ASSISTANT SECRETARY GELBARD: I don't think that's the case. I think 1995 has indeed been a year when there's been a significant change for the better. For example, the trend in Bolivia, where coca eradication had declined steadily from 1990, when it had been a peak of over 8,000 hectares eradicated through 1994 when only slightly over 1,000 were eradicated, changed dramatically; and in 1995, they eradicated 5,500.
There was a slight increase in the area under production, but leaf production, which is the most important indicator, declined 5.5 percent.
Colombia started a program of aerial eradication, but because of guerrilla actions in particular, the government was not able to get access to some areas. But the police showed real courage in their efforts at eradication, and Peru has now started an eradication program for the first time since 1989. So we see a real trend here.
The problem in opium, I think -- opium poppy cultivation -- really remains in two countries, and those are Burma and Afghanistan. Afghanistan, of course, is in the peculiar situation of having no effective central government. We have seen some progress, particularly in the Province of Nangarhar, where the governor is really trying to make some significant efforts, and we hope to work with him.
Burma remains a real problem, and there was significant increase. The SLORC -- the State Law and Order Restoration Council, as they call themselves -- has refused to engage in eradication, even in the areas under their own control. But we have seen, I think, some real steps forward in the neighboring states, including the establishment of new counter-narcotics cooperation with Vietnam, with Cambodia, significantly great progress with Thailand. For example, for the first time a real precedent, they extradited a Thai citizen -- a very prominent politician.
So we really feel that there is some serious progress to be seen here.
Q But so long as the supply is large and increasing, isn't it inevitable that you won't be able to deal with the supply on the streets in the U.S.?
ASSISTANT SECRETARY GELBARD: We need to be dealing with it by attacking both supply and demand, and we feel that we're making good progress in doing both.
Q You say you cannot comment on the political affairs in Colombia, but I wonder if you could tell us some of your opinion on the political affairs inside the U.S. regarding the fight that some people say because this is an election year, this could affect the decision, at least as far as Colombia is concerned?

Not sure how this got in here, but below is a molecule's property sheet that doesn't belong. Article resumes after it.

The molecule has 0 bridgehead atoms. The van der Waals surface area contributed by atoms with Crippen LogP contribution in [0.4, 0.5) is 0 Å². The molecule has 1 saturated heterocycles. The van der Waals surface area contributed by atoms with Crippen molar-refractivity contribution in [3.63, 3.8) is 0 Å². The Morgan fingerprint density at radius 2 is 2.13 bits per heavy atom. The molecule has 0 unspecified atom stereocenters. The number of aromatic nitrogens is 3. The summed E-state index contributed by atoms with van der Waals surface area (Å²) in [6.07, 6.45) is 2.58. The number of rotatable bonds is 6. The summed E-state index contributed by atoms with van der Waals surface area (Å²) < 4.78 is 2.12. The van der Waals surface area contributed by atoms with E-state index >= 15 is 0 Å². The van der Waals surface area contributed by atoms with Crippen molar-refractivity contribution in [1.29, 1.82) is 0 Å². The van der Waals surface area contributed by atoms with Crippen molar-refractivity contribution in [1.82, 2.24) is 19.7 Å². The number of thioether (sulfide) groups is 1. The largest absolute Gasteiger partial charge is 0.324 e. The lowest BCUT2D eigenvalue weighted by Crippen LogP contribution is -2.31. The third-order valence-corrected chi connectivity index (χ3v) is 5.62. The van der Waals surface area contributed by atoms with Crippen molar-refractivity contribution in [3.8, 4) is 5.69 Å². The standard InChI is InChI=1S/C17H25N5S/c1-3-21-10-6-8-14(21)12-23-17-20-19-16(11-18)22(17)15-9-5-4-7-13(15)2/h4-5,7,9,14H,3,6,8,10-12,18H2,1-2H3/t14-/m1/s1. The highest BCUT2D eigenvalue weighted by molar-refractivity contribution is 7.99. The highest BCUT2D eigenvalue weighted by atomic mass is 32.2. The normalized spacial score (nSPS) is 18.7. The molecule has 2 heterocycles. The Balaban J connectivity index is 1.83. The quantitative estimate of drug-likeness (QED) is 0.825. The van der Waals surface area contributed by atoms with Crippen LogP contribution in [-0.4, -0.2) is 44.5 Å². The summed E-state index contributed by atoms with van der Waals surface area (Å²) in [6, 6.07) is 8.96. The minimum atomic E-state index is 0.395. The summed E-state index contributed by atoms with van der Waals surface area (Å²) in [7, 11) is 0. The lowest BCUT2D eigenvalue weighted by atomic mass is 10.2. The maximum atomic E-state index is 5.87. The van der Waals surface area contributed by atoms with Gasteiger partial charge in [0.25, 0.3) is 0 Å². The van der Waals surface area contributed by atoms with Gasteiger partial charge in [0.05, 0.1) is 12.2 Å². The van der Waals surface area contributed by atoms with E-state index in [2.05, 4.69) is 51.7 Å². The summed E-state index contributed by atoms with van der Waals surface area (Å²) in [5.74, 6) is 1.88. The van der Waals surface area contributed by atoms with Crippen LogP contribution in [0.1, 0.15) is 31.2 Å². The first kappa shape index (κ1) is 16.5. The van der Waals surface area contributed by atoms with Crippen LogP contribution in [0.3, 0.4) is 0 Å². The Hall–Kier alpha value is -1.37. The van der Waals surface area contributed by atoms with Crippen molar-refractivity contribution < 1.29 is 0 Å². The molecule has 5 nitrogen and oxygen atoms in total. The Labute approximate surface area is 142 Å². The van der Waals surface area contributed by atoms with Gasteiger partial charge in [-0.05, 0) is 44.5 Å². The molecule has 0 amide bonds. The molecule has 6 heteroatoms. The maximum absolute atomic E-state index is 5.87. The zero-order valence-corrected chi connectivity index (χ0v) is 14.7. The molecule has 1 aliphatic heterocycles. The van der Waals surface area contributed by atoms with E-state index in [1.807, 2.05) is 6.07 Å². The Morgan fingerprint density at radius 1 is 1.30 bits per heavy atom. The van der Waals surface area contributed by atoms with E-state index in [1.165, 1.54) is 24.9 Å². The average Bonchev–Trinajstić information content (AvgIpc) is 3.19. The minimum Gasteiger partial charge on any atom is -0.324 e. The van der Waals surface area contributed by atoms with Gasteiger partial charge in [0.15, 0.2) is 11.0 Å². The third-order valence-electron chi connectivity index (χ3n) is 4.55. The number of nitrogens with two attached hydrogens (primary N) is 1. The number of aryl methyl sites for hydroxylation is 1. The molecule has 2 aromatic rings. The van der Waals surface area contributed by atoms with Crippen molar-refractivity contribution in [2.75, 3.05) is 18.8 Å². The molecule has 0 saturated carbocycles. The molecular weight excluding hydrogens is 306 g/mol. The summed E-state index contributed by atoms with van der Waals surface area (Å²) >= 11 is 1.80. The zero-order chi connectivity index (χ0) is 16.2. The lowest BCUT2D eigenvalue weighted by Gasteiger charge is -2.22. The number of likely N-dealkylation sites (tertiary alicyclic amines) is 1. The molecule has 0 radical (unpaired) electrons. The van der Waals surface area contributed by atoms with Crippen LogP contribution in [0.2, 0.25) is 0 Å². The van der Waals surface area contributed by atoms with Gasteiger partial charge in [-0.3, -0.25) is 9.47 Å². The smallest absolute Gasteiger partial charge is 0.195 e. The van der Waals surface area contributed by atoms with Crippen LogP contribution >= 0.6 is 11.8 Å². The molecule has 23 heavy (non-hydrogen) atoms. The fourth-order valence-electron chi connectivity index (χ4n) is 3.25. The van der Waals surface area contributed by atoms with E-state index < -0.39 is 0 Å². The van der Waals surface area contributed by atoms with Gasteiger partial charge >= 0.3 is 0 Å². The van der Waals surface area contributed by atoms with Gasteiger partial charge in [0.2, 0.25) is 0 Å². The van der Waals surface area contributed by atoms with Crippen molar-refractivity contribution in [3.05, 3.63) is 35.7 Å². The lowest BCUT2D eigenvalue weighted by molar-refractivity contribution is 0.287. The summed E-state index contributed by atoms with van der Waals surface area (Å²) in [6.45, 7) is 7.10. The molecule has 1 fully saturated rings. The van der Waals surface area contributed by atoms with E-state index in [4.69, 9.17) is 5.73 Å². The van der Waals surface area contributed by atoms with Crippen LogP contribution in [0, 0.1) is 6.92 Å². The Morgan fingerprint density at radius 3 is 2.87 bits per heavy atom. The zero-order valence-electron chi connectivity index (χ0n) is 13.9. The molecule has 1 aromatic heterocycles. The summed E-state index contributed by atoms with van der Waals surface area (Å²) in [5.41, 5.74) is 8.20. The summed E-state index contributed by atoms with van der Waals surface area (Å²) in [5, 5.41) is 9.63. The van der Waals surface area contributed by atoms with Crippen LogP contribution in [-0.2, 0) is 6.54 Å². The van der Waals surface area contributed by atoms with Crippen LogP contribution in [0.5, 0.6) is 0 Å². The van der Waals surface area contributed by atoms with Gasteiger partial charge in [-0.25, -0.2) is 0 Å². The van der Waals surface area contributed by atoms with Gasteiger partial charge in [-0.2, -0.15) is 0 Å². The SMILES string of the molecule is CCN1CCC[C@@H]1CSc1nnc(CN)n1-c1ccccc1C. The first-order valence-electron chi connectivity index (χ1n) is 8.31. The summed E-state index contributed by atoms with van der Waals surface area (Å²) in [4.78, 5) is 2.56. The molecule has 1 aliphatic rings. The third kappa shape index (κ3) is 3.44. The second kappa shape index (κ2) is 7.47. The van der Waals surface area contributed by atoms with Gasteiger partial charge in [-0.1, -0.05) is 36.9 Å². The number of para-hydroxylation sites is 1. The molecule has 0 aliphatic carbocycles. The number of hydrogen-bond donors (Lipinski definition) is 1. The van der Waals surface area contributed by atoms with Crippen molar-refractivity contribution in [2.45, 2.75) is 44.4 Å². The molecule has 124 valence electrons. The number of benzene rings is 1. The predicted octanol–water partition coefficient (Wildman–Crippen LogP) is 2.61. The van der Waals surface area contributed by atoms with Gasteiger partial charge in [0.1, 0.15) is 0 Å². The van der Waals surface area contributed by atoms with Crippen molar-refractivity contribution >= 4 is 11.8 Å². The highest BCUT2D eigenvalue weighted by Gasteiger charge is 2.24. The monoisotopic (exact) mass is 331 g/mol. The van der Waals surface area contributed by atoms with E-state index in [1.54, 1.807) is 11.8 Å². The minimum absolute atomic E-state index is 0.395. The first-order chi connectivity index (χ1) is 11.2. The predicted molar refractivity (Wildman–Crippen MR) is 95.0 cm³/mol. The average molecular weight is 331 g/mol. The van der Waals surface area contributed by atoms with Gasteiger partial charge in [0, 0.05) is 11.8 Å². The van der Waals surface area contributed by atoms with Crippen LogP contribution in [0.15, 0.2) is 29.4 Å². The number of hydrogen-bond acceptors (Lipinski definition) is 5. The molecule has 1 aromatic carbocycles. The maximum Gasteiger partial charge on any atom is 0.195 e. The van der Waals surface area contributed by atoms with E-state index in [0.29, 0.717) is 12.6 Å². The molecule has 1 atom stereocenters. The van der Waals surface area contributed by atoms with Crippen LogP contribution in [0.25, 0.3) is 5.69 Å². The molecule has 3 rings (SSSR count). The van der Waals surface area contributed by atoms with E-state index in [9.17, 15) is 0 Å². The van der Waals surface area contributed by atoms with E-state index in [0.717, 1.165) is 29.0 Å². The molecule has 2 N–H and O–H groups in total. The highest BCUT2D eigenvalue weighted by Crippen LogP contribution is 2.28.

ASSISTANT SECRETARY GELBARD: I doubt very much that the political situation in the United States had any effect on the decisions that were involved. I don't believe they did.
Q In your report, you say one of the new menaces are these synthetic drugs, amphetamines and such. Do you have any idea how much of that is produced domestically, and how much comes across the border?
ASSISTANT SECRETARY GELBARD: I really don't. We have seen a great deal that's now being produced internationally. There has been some traditionally produced in the United States. There's a lot produced in Europe.
We are trying to work together with the Government of Mexico to go to the countries that are the manufacturers and exporters of ephedrine, in particular, to try to find much more effective ways on the part of the ephedrine manufacturing countries to block the illegal export of that chemical. That chemical is the key to solving that problem, and the Government of Mexico and we have reached agreement on approaching these governments, particularly in Asia and Europe to try to stop this.
Q To the extent that you cut off the international supply, to what extent do you think that domestic producers will fill the vacuum?
ASSISTANT SECRETARY GELBARD: We have had, I think, a great deal of success in preventing ephedrine from coming into the United States. So at least as far as methamphetamine is concerned, there has been effective action taken in the United States to block this. There is limited production in the U.S., but we need to develop much better end use monitoring mechanisms to stop the flow of ephedrine for the production of methamphetamine.
Q Mr. Ambassador, for the first time in your report, you mention about the Kurdish terrorist organization PKK is in the business of heroin production and also trafficking. How large is their operation? And also a second question is you mention also in your report that some Syrian officials in Bekaa Valley, they're involved in this drug trafficking business. Do they have any connection with this organization -- terror organization -- because they're based in the Lebanon Bekaa Valley.